Sensory overload: How superpower hearing turned into a sonic nightmare

     Pam Gilbert could hear things that other people couldn't. Then the sounds took over her life. (Courtesy of the Gilbert family)

    Pam Gilbert could hear things that other people couldn't. Then the sounds took over her life. (Courtesy of the Gilbert family)

    This story is from The Pulse, a weekly health and science podcast.

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    Pam Gilbert started hearing things other people couldn’t. Then the sounds took over her life.

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    Back in the spring of 2006, Pam Gilbert was having a typical weekend at her home in suburban Virginia.

    “It was a Sunday afternoon, I was out doing some yard work with my husband,” says Gilbert, who is now 56 years old. “Some neighbors stopped by, we were talking, and I felt like somebody was pulling me to the right, like they had a rope tied around my shoulders and were pulling me…and I asked them if I was leaning. They asked me had I been drinking, and we all just thought it was funny because I was leaning to the right.”

    Gilbert doesn’t think too much of it at the time, but the symptoms don’t let up.

    “And within a couple of days, I wasn’t able to walk. I had severe vertigo, I was vomiting, and it got so bad that my husband took me to the emergency room.”

    At the ER, the doctors don’t find anything out of the ordinary. They diagnose her with an ear infection and send her home, but a few more weeks pass, and the dizziness is still there.

    “I could not drive a car, I wouldn’t have been able to pass a sobriety test. I was just really unsteady. Felt like I was in a funhouse, but not so fun.”

    Next to a megaphone

    The days and weeks go by, and Gilbert figures out a solution for her dizziness. If she rotates her body, rather than moving her head to look at something, she doesn’t feel unsteady.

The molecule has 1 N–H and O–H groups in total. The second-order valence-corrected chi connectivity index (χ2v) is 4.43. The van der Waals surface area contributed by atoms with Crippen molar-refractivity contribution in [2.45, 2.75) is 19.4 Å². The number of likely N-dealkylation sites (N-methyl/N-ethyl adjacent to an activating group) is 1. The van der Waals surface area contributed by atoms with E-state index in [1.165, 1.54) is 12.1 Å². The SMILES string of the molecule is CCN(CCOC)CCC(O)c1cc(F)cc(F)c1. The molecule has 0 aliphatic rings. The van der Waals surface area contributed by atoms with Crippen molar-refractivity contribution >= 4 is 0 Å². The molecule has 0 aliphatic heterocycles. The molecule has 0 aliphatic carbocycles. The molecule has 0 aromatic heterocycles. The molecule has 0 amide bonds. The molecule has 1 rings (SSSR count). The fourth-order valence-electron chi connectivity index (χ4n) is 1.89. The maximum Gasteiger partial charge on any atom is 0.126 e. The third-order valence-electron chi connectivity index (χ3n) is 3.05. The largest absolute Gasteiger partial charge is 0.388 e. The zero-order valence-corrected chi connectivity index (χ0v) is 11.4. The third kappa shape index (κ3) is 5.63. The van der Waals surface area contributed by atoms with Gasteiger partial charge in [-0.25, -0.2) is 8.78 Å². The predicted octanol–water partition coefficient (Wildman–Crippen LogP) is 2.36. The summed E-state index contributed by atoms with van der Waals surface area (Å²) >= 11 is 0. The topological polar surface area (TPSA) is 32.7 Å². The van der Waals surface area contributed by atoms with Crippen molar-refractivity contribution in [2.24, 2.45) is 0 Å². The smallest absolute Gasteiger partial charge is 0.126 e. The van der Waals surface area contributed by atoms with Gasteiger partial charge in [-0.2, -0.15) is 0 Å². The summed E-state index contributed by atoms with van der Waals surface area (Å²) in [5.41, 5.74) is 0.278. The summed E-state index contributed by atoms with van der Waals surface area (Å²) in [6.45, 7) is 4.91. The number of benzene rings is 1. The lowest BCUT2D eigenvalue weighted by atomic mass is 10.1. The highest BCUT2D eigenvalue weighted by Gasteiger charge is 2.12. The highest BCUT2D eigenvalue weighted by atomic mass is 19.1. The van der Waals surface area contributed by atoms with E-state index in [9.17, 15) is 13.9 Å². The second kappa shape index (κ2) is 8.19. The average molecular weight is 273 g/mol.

“And so I was moving much like a robot would.”

    And that robot movement, though a bit bizarre, settles everything down. The vertigo subsides and she is able to get back to her regular life, back to raising her two kids and Girl Scouts and the neighborhood association she volunteers with.

    Whatever this spell was, it seems to have passed, as long as she keeps her head locked in position.

    But as time passes, Gilbert notices something strange starting to happen with her ears. Her hearing becomes extremely acute, and she starts picking up sounds she never noticed before.

    “One day, I was upstairs in my bedroom—we live in a two story house and we have a basement—and I looked at my husband, and I said, as some wives will do, ‘honey, the faucet in the bathroom is dripping, can you go turn it off?’

    “And since his side of the bed is closer to the bathroom, he assumed I meant the sink in our bathroom. But what I could hear was, it was the sink in the basement had a dripping faucet, and I asked him to go turn it off. And he was like, ‘you can’t possibly hear that.’ And sure enough, he went downstairs, and it was dripping.”


    Pam Gilbert and her husband. (Courtesy of the Gilbert family)

    It was as if Pam had developed a superpower. All these normally muted noises of daily life start catching her attention.

    “I could hear when the kids would roll over in bed, even though they were two doors away, my door was closed, their door was closed.”

    She could hear every mouse scurrying through the walls.

    “If there was a leaf on the roof, I heard it.”

    Her hearing begins to take over her life.

    “It is kind of like, you know how birds and bees can see different colors because they just have that ability? I could hear sounds that other people couldn’t hear.”